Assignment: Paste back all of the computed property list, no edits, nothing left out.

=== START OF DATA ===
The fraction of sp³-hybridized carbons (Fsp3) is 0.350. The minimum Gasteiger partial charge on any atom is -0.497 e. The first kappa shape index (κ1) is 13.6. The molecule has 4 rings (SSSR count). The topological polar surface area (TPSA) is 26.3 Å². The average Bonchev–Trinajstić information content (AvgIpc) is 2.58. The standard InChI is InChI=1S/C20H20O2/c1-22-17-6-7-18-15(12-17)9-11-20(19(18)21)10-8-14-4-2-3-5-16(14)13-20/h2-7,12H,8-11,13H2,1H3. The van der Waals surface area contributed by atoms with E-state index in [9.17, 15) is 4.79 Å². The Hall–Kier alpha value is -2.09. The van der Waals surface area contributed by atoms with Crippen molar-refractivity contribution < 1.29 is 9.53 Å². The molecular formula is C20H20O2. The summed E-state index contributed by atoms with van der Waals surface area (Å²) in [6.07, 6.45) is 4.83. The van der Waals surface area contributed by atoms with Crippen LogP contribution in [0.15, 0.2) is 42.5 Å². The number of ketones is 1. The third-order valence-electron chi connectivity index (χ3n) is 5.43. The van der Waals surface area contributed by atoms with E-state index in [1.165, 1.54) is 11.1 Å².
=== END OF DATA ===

The fraction of sp³-hybridized carbons (Fsp3) is 0.350. The minimum Gasteiger partial charge on any atom is -0.497 e. The first kappa shape index (κ1) is 13.6. The molecule has 4 rings (SSSR count). The topological polar surface area (TPSA) is 26.3 Å². The average Bonchev–Trinajstić information content (AvgIpc) is 2.58. The standard InChI is InChI=1S/C20H20O2/c1-22-17-6-7-18-15(12-17)9-11-20(19(18)21)10-8-14-4-2-3-5-16(14)13-20/h2-7,12H,8-11,13H2,1H3. The van der Waals surface area contributed by atoms with E-state index in [9.17, 15) is 4.79 Å². The Hall–Kier alpha value is -2.09. The van der Waals surface area contributed by atoms with Crippen molar-refractivity contribution < 1.29 is 9.53 Å². The molecular formula is C20H20O2. The summed E-state index contributed by atoms with van der Waals surface area (Å²) in [6.07, 6.45) is 4.83. The van der Waals surface area contributed by atoms with Crippen LogP contribution in [0.15, 0.2) is 42.5 Å². The number of ketones is 1. The third-order valence-electron chi connectivity index (χ3n) is 5.43. The van der Waals surface area contributed by atoms with E-state index in [1.165, 1.54) is 11.1 Å².